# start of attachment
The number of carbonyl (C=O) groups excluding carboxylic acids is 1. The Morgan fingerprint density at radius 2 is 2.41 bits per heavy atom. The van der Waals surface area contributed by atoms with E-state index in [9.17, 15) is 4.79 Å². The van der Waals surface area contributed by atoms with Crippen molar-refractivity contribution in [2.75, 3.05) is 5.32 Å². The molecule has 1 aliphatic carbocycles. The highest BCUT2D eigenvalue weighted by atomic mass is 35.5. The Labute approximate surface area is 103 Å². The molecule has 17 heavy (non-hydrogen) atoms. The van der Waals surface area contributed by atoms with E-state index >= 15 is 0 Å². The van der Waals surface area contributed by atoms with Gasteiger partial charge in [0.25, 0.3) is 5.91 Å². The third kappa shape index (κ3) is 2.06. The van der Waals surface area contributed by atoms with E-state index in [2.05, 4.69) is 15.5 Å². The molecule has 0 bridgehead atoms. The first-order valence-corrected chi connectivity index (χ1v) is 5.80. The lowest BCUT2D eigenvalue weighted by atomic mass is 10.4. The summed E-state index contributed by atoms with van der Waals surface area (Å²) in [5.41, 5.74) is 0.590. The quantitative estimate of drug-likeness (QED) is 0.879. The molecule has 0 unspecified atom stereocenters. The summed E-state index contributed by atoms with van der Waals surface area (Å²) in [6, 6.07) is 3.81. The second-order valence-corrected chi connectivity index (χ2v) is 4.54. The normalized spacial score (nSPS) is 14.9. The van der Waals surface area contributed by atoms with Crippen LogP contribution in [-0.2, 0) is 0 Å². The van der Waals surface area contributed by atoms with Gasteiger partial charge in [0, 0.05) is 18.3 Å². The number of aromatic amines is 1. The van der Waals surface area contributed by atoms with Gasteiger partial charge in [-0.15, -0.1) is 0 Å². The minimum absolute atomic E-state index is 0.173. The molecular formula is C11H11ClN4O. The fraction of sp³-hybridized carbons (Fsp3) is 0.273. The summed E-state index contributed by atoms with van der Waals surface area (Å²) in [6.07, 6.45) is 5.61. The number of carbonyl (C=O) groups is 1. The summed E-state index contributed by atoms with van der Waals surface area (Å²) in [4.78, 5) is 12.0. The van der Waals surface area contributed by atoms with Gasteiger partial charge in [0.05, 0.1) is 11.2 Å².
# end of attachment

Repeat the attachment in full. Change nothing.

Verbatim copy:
The number of carbonyl (C=O) groups excluding carboxylic acids is 1. The Morgan fingerprint density at radius 2 is 2.41 bits per heavy atom. The van der Waals surface area contributed by atoms with E-state index in [9.17, 15) is 4.79 Å². The van der Waals surface area contributed by atoms with Crippen molar-refractivity contribution in [2.75, 3.05) is 5.32 Å². The molecule has 1 aliphatic carbocycles. The highest BCUT2D eigenvalue weighted by atomic mass is 35.5. The Labute approximate surface area is 103 Å². The molecule has 17 heavy (non-hydrogen) atoms. The van der Waals surface area contributed by atoms with E-state index >= 15 is 0 Å². The van der Waals surface area contributed by atoms with Gasteiger partial charge in [0.25, 0.3) is 5.91 Å². The third kappa shape index (κ3) is 2.06. The van der Waals surface area contributed by atoms with E-state index in [2.05, 4.69) is 15.5 Å². The molecule has 0 bridgehead atoms. The first-order valence-corrected chi connectivity index (χ1v) is 5.80. The lowest BCUT2D eigenvalue weighted by atomic mass is 10.4. The summed E-state index contributed by atoms with van der Waals surface area (Å²) in [5.41, 5.74) is 0.590. The quantitative estimate of drug-likeness (QED) is 0.879. The molecule has 0 unspecified atom stereocenters. The summed E-state index contributed by atoms with van der Waals surface area (Å²) in [6, 6.07) is 3.81. The second-order valence-corrected chi connectivity index (χ2v) is 4.54. The normalized spacial score (nSPS) is 14.9. The van der Waals surface area contributed by atoms with Crippen LogP contribution in [-0.2, 0) is 0 Å². The van der Waals surface area contributed by atoms with Gasteiger partial charge in [0, 0.05) is 18.3 Å². The number of aromatic amines is 1. The van der Waals surface area contributed by atoms with Gasteiger partial charge in [-0.15, -0.1) is 0 Å². The minimum absolute atomic E-state index is 0.173. The molecular formula is C11H11ClN4O. The fraction of sp³-hybridized carbons (Fsp3) is 0.273. The summed E-state index contributed by atoms with van der Waals surface area (Å²) in [6.07, 6.45) is 5.61. The number of carbonyl (C=O) groups is 1. The summed E-state index contributed by atoms with van der Waals surface area (Å²) in [4.78, 5) is 12.0. The van der Waals surface area contributed by atoms with Gasteiger partial charge in [0.05, 0.1) is 11.2 Å².